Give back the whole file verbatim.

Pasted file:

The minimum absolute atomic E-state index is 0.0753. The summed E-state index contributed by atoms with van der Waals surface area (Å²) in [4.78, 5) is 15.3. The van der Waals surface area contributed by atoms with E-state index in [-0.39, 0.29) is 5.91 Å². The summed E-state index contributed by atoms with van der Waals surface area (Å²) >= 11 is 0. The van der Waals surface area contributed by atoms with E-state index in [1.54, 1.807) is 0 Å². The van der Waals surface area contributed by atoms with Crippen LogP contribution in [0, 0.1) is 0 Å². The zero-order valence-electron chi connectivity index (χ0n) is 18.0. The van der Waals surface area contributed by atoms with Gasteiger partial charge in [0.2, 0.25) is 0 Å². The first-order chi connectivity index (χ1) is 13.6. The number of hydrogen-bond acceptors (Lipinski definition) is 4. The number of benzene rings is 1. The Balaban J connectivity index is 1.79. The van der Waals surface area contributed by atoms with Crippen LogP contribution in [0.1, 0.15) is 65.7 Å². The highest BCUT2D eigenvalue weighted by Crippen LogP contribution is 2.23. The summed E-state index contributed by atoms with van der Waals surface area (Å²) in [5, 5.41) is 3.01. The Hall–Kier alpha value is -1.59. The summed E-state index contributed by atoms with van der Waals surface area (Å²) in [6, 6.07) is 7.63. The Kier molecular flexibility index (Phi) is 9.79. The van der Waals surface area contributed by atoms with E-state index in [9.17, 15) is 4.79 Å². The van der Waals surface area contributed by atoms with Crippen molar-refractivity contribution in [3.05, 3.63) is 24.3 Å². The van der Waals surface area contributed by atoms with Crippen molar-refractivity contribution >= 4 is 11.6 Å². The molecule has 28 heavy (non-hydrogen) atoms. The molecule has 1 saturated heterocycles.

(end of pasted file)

The minimum absolute atomic E-state index is 0.0753. The summed E-state index contributed by atoms with van der Waals surface area (Å²) in [4.78, 5) is 15.3. The van der Waals surface area contributed by atoms with E-state index in [-0.39, 0.29) is 5.91 Å². The summed E-state index contributed by atoms with van der Waals surface area (Å²) >= 11 is 0. The van der Waals surface area contributed by atoms with E-state index in [1.54, 1.807) is 0 Å². The van der Waals surface area contributed by atoms with Crippen LogP contribution in [0, 0.1) is 0 Å². The zero-order valence-electron chi connectivity index (χ0n) is 18.0. The van der Waals surface area contributed by atoms with Gasteiger partial charge in [0.2, 0.25) is 0 Å². The first-order chi connectivity index (χ1) is 13.6. The number of hydrogen-bond acceptors (Lipinski definition) is 4. The number of benzene rings is 1. The Balaban J connectivity index is 1.79. The van der Waals surface area contributed by atoms with Crippen LogP contribution in [0.1, 0.15) is 65.7 Å². The highest BCUT2D eigenvalue weighted by Crippen LogP contribution is 2.23. The summed E-state index contributed by atoms with van der Waals surface area (Å²) in [5, 5.41) is 3.01. The Hall–Kier alpha value is -1.59. The summed E-state index contributed by atoms with van der Waals surface area (Å²) in [6, 6.07) is 7.63. The Kier molecular flexibility index (Phi) is 9.79. The van der Waals surface area contributed by atoms with E-state index in [9.17, 15) is 4.79 Å². The van der Waals surface area contributed by atoms with Crippen molar-refractivity contribution in [3.05, 3.63) is 24.3 Å². The van der Waals surface area contributed by atoms with Crippen molar-refractivity contribution >= 4 is 11.6 Å². The molecule has 28 heavy (non-hydrogen) atoms. The molecule has 1 saturated heterocycles.